by Chris Wilhelm
February 23, 2004
The Monthly Grind kicked off with The Ladybugs as hosts: Humbug, played by Chaz Staunton; Lovebug, played by Marleen Kuehl, and Computerbug, played by Valerie Brooks. They were supreme in their various renditions of Beatles numbers rewritten for the Grind. Their backup band was High D and the Beetles (Heidi Hays, Arne Tollfeldt, Austin Hays and Nelson Hays). Cherry Rice mixed the February Grind.
Monthly Grind founder Peggy Hovik (left) Tom Le Compte (middle) and Mary Larson (right)...
The house band opened with a tribute to Carolyn Stallings. The band led the audience in one of Carolyn's favorite songs. Chorus as follows:
Some sing low and some sing higher
Some sing out loud on the telephone wire
Some just clap their hands or paws or anything they got now.
Four singers - Frances Klein, Calli Olmstead, Deb Turnbull and Elizabeth Nelson - from the FIRST CITY PLAYERS Jazz and Cabaret Workshops performed individual solos, with Sarah Corporon accompanying on the piano.
Kay and Tim Long delighted the audience with two Simon and Garfunkel numbers, 'April Come She Will' and 'The Boxer'. They were joined by Grind guest hosts Rudy Saccomanno and Mary Kowalczyk for a CSNY cover of 'Helplessly Hoping'.
Mary and Rudy continued with a series of very funny songs, including a caribe/Southeast song featuring a kazoo orchestra that finished the first half.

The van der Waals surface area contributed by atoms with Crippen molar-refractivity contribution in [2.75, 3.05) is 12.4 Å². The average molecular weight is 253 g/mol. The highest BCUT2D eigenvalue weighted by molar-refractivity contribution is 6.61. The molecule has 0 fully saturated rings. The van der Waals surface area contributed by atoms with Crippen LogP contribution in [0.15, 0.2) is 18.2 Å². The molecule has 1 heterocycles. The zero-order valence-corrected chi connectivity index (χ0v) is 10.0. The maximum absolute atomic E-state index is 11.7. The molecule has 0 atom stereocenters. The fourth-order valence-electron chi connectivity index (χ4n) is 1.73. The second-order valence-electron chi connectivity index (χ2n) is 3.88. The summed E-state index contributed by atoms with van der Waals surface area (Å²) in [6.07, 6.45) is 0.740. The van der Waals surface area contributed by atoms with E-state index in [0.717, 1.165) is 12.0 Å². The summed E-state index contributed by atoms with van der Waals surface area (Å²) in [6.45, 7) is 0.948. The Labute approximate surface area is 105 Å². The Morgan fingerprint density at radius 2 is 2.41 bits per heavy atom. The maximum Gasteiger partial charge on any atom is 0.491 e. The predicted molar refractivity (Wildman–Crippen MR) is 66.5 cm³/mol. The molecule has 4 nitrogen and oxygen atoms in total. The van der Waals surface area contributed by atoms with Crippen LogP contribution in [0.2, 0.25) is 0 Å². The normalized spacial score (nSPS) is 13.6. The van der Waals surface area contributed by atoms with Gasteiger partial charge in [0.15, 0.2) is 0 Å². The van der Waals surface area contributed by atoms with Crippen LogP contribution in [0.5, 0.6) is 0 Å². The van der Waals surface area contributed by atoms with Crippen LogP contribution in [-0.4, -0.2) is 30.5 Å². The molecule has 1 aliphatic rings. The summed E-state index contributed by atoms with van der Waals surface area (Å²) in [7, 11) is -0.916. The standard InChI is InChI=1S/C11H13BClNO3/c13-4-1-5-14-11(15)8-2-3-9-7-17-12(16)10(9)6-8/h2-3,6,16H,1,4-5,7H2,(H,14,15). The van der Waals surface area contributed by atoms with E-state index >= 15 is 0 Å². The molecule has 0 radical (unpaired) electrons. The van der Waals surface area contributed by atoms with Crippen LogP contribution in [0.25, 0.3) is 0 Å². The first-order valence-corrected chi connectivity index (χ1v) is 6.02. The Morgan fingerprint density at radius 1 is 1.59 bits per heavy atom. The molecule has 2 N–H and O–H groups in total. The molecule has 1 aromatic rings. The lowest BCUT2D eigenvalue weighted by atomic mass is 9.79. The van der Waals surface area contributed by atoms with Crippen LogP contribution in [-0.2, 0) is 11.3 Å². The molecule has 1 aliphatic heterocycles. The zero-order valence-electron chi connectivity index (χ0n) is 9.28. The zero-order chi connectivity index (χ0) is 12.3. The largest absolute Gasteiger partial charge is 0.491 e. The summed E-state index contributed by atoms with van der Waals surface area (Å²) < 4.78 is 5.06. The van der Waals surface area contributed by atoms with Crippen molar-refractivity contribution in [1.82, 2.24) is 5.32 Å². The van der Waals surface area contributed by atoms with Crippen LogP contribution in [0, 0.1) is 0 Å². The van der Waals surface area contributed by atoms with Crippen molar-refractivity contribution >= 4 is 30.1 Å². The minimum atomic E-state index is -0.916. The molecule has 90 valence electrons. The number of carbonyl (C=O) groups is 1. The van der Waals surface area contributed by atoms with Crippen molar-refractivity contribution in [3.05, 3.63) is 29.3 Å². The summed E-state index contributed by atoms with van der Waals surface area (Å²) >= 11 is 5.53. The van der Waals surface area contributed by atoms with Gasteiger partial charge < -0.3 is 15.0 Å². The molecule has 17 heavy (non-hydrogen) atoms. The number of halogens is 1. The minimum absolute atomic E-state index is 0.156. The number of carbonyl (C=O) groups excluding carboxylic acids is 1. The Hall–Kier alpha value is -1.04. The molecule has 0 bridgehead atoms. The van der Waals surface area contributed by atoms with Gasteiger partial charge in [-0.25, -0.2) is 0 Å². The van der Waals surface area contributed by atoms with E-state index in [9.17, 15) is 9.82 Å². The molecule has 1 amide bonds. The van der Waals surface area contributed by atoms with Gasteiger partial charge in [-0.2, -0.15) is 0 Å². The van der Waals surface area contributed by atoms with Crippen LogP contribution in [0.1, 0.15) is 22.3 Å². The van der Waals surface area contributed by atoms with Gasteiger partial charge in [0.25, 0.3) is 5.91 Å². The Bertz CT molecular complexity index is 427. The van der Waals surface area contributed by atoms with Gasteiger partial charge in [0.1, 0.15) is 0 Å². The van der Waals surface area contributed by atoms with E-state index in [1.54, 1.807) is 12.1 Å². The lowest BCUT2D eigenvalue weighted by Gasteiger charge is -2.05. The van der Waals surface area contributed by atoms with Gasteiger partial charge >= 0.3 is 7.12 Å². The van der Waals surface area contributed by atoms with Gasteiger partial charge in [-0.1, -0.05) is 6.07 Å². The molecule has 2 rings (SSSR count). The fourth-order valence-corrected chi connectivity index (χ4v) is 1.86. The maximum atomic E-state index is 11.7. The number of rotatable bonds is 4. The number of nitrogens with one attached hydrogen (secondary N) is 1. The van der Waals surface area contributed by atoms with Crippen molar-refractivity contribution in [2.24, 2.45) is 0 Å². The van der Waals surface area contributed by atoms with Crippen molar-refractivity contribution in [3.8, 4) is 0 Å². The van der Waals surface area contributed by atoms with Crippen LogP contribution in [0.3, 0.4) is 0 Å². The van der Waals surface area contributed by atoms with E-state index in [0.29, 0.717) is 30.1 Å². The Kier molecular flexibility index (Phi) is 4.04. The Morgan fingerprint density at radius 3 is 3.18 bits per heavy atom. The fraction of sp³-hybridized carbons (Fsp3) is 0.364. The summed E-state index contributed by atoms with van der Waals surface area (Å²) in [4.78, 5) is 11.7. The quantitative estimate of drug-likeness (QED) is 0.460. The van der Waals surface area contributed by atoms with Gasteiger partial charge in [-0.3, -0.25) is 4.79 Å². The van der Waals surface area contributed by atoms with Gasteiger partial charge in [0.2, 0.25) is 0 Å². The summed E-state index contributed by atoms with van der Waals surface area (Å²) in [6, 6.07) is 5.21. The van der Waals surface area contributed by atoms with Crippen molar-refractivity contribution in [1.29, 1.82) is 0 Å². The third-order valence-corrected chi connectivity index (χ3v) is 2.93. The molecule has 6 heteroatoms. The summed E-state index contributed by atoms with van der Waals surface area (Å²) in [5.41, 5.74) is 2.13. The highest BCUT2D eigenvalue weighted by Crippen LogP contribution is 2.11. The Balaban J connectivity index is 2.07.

The second half began with classical pieces, five beautiful flute and guitar duets by Harvey Hansen, guitar, and his wife, Annette, on flute. Hansen amused the audience by announcing a piece to be a 13th century French song about winter, then proved incapable of pronouncing its title. The next piece had a Spanish language title, which he did successfully pronounce, only to announce that he had no idea what the title meant! Their music was very well received.
Professor Lubosh (Louis Bartos) amazed the crowd with magic tricks. He declared his act to be a college course, Statistics 201. After taking two volunteers from the audience, he caused playing cards to disappear and reappear inside sealed envelopes before the crowds' very eyes. It was quite amazing.
Finally, Mike Truax of Juneau closed the night with a half dozen very clever guitar songs about love, Hell, and the criminal mind.
The sell-out crowd left the
building at 10 pm.
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